I think conservation has really started off, particularly in South Africa, from a purist point of view. No people, no alien species. And I think with recognizing that the encroachment of alien species in not necessarily an issue of offences but involves humans in terms of history. The English have been there with their horses and wanted to provide for them. So you have a historical issues of alien plants being there but I think particularly with 1994 and the new dispensation and the instruction to conservation that it must start now being relevant to people's issues.

One of the areas that was recognized as being able to answer that call was to look at how to clean up the environmental spaces.

There were some interesting ways you were received as a black woman within a movement that was predominantly white men. Is that correct?

Yes, when I entered conservation in 1996, remember this is two years after a new constitution, we were really not welcome, 1) as women, 2) as black women. We were constantly asked, "Oh, Sibongile, what do you know about conservation?" So were really seen as sort of a window dressing that had to play a public relations role to appease government.

And you really, really had to stand up and be assertive as a woman and you also had to have an understanding of what the business you were in was about. Because I came in a social scientist but most of the time your colleagues would question your understanding of conservation and they would argue with you that there was no space here for dealing about people issues. "We're not a developmental agency, that's for government to provide for the poor. Our business here is clear, it's conservation." So you had to constantly justify your role in conservation and it got ugly quite a number of times.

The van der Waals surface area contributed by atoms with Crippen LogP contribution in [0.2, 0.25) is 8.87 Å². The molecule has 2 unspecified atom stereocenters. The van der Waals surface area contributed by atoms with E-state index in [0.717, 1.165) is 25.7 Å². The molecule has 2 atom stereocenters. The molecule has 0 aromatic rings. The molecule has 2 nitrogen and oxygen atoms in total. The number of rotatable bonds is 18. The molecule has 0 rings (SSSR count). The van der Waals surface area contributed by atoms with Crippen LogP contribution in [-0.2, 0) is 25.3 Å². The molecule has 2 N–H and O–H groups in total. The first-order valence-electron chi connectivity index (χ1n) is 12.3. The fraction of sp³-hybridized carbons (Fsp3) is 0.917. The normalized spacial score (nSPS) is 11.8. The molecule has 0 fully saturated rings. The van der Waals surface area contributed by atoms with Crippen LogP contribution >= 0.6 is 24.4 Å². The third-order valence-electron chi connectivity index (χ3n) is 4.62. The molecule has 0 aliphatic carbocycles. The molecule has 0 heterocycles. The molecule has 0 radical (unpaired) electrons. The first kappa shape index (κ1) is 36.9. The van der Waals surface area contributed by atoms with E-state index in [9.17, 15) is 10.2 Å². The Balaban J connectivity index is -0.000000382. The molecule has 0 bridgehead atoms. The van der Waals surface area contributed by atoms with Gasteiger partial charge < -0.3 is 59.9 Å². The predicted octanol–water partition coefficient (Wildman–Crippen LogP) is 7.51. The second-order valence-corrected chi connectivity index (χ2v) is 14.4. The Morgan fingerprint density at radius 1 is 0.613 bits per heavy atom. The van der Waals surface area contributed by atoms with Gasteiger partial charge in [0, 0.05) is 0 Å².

And so how did you respond to that? It seems that, we started in the very beginning, that you would know quite a bit about conservation given that you had grown up with this knowledge of plants and it had been passed down from generation to generation and really had a specific understanding of the environment.

You see, that's exactly the arrogance that conservationists started off with: "Black people have no understanding of what conservation is." So the whole layer of indigenous knowledge in terms of how people related with the environment was all of a sudden erased. My prior knowledge of conservation issues, my common sense understanding of conservation was not regarded.

So part of the work that I did was to develop a series of booklets which were called "Indigenous Knowledge" series. First of all, it was to provide evidence of the fact that our indigenous knowledge sits at the same table as the so-called label "conservation knowledge."

I developed one which was called "Sweet Water." It was a story in Zulu explaining how people collected water. For instance, people will collect water where they can hear it, which means it was oxygenated water. And, water when it was collected you would brush the surface which means you get rid of the surface bacteria. People wouldn't collect water after a storm because generally the water wouldn't be healthy.

So there were quite a number of practices that had scientific wisdom behind it, and it was not just only in the area of work but also in the area of school, where kids were told don't bring that nonsense knowledge from home, it's not science. So, it also meant re-teaching teachers how to approach the so-called indigenous knowledge and to bring out those scientific rationales within the practices that people did.



To download this month's podcast and a PDF version of the transcript, click here.